Summer's here and for gay men and women, that means it's the perfect time to take to the streets in celebration of their sexuality in a series of Gay Pride events held across the UK.
For PROs, this represents a huge opportunity to target a market with ample spending power. There are an estimated six million homosexual men and women in the UK who, between them, have between £6bn and £8bn a year at their disposal. Research by marketing and PR agency 90TEN shows that 67 per cent of gay people are ABC1, compared to the national average of 43 per cent, and that 78 per cent say they're more likely to buy a product if they know there's a gay-friendly company behind it.
The challenge is that positioning a firm or client as gay-friendly is more complicated than sponsoring a float or having attractive models hand out freebies at gay festivals. There's a fine line between embracing and offending this community, and even the most well-intentioned campaign can get it wrong.
Big-name brands such as Virgin Mobile, Piper-Heidsieck and Ford have all been part of gay festivals in the UK in their pursuit of the so-called 'pink pound'. But consensus among the gay community is that waving the gay flag at events such as these is secondary to corporate policy.
'The gay community is incredibly suspicious of this,' says Jason Pollock, Pride chairman and director of the Big Gay Out party in London. 'You can't go into these events and expect they're going to flock and buy your product. But while there is initial suspicion, there's an amazing brand loyalty if people really think a brand is gay-friendly.'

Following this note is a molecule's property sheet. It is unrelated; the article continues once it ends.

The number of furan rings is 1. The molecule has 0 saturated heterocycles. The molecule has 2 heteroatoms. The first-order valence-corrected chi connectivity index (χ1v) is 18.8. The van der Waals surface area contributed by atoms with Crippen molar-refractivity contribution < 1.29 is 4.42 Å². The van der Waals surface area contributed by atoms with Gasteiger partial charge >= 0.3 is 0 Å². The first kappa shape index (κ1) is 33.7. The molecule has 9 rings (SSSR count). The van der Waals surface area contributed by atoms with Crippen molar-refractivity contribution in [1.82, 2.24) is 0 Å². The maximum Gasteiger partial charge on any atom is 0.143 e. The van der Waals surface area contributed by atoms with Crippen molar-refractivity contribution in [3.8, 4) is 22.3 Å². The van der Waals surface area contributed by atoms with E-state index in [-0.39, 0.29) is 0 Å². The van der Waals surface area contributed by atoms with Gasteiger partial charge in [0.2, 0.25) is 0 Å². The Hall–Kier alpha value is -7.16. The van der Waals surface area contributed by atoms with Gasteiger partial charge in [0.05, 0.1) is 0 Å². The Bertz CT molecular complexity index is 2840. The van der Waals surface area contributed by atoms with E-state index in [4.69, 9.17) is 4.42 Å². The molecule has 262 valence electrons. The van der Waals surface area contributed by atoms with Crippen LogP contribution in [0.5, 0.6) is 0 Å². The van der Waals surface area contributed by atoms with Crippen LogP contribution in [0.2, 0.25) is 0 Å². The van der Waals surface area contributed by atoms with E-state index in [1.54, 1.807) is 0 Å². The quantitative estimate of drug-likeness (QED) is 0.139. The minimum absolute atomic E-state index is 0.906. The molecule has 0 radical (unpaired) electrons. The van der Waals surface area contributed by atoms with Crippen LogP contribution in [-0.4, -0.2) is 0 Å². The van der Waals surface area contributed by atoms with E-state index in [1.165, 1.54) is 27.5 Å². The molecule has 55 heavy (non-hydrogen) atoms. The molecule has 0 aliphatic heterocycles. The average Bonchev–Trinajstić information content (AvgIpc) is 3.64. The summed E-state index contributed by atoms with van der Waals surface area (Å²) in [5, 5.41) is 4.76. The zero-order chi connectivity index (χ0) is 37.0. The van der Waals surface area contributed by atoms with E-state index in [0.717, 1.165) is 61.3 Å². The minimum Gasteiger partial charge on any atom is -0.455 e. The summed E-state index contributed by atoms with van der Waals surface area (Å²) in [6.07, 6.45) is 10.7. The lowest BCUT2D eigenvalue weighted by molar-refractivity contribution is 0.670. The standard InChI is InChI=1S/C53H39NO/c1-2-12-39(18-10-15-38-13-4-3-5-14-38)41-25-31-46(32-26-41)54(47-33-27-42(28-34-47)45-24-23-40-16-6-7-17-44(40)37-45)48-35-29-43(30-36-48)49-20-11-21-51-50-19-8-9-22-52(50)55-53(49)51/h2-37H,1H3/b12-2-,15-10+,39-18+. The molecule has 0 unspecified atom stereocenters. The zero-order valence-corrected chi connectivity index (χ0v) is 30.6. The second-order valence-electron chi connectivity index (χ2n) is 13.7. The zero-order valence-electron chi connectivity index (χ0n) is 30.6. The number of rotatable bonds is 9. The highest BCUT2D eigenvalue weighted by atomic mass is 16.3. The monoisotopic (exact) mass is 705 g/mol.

Paul Tanner, a director at 90TEN, which designs campaigns specifically aimed at the gay and lesbian market, says being gay-friendly starts on the shop floor rather than in Hyde Park.
Gay-friendly policies often generate their own PR, as in the case of BP when CEO Lord Browne said in 2002 that the firm's outlook would improve if it was able to attract more talented employees from the gay community, a sector it had previously failed to inspire. The story made page two of The Guardian and was in the first five pages of most of the nationals.
'Step two,' adds Tanner, 'is looking at the overall market and how you can promote that diversity, then you can look at events such as the Pride festivals.'
At this point, a balance needs to be struck between creating something that is clearly targeting the gay community, without over-doing stereotypes or causing offence by being patronising. Companies that have done it well include Interflora, which has run a 'blessings tent' for gay couples at the Big Gay Out, and Virgin Mobile, which has run a cabaret tent at the same event and a disco float in the London Pride parade.
Three years ago Nivea for Men set up a grooming stand at Gay Pride in London with basins, where festival-goers were given massages, shaves and facials for £2 each, with the money going to a Gay Pride charity. They could also sample Nivea products. And car maker Ford, which is widely praised for its support of the gay community, is sponsoring a dance tent at the Big Gay Out this year. Other PR work aimed at gay consumers includes the creation of a pink, diamond-encrusted Ford car that sat on the catwalk at London Fashion Week, created in co-operation with designer Julien Macdonald.
Some of what works or doesn't is obvious: 'If a product portrays a gay man as a handbag-swinging, limp-wristed poof, it's not going to go down very well,' says David Allison, spokesman for gay rights group Outrage.